When a company leases the rights to operate wells for oil, gas, or minerals under your land, how do you know whether you’re being paid correctly for all that’s produced? This class action alleges that Devon Energy Production under-calculated and underpaid the royalty amounts due to the people from whom it leased land.
The class for this action is all persons or other entities who are mineral royalty owners in Oklahoma horizontal oil wells operated by Devon or its predecessors. Excluded are overriding royalty owners who derive their interest through the oil and gas lease.
When an oil well is drilled, water is produced as well as oil. According to the complaint, the method of separating the water and oil has been the same for roughly a century. The oil and water mixture is placed in a tank and left for a period of time, known as “residence time.” During this period, the oil and water naturally separate, and the oil settles on top of the water. The oil is then taken and put into oil tanks, a process called “gunbarreling.”
Left over in the tank is saltwater with a little oil still in it. The saltwater must be disposed of, and, according to the complaint, traditionally, the company hired to dispose of the saltwater captured and retained the remaining oil.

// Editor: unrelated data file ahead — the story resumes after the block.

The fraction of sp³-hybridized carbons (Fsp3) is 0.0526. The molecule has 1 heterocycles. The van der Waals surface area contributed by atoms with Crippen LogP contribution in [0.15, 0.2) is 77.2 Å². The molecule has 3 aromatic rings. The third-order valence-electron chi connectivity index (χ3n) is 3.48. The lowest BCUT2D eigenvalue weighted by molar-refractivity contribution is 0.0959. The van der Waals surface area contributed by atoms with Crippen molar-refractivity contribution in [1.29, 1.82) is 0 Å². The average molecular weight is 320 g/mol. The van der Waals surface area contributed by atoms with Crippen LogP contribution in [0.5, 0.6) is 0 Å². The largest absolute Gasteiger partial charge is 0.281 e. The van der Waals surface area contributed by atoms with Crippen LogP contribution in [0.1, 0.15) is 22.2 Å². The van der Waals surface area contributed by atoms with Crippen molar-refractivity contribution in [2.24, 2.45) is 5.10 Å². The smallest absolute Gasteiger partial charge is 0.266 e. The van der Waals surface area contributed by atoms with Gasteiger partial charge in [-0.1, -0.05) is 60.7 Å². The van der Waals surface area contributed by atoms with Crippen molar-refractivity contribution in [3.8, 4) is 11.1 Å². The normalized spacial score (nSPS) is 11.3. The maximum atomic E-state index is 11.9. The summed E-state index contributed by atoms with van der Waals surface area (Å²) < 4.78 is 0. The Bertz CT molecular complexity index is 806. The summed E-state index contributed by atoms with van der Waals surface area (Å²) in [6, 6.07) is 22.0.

However, nowadays, many oil wells are horizontal wells. Horizontal wells begin as vertical wells, but at a certain depth, they change direction and bore horizontally through the ground. The complaint says that such wells “produce exceptional volumes of fluid upon completion”, that this was true of Devon’s four wells on plaintiff Robert M. Brian’s lease.
However, according to the complaint, Devon piped the oil/water mixture to its saltwater disposal wells without allowing it residence time first. Instead, the complaint says, it put the mixture directly into its wells, which have a capacity of 550,000 barrels per day, and only then allowed it residence time. The complaint alleges that Devon then took and sold this oil without paying any royalties on it, thus underpaying lessors like Brian. According to the complaint, this violates Devon’s agreement with Brian, which specifies that Brian should get “the 3/16 part of all oil produced and saved from the leased premises.”
This, the complaint says, is a breach of contract as well as a breach of Devon’s fiduciary duty to class members like Brian in properly accounting for and paying the royalties due.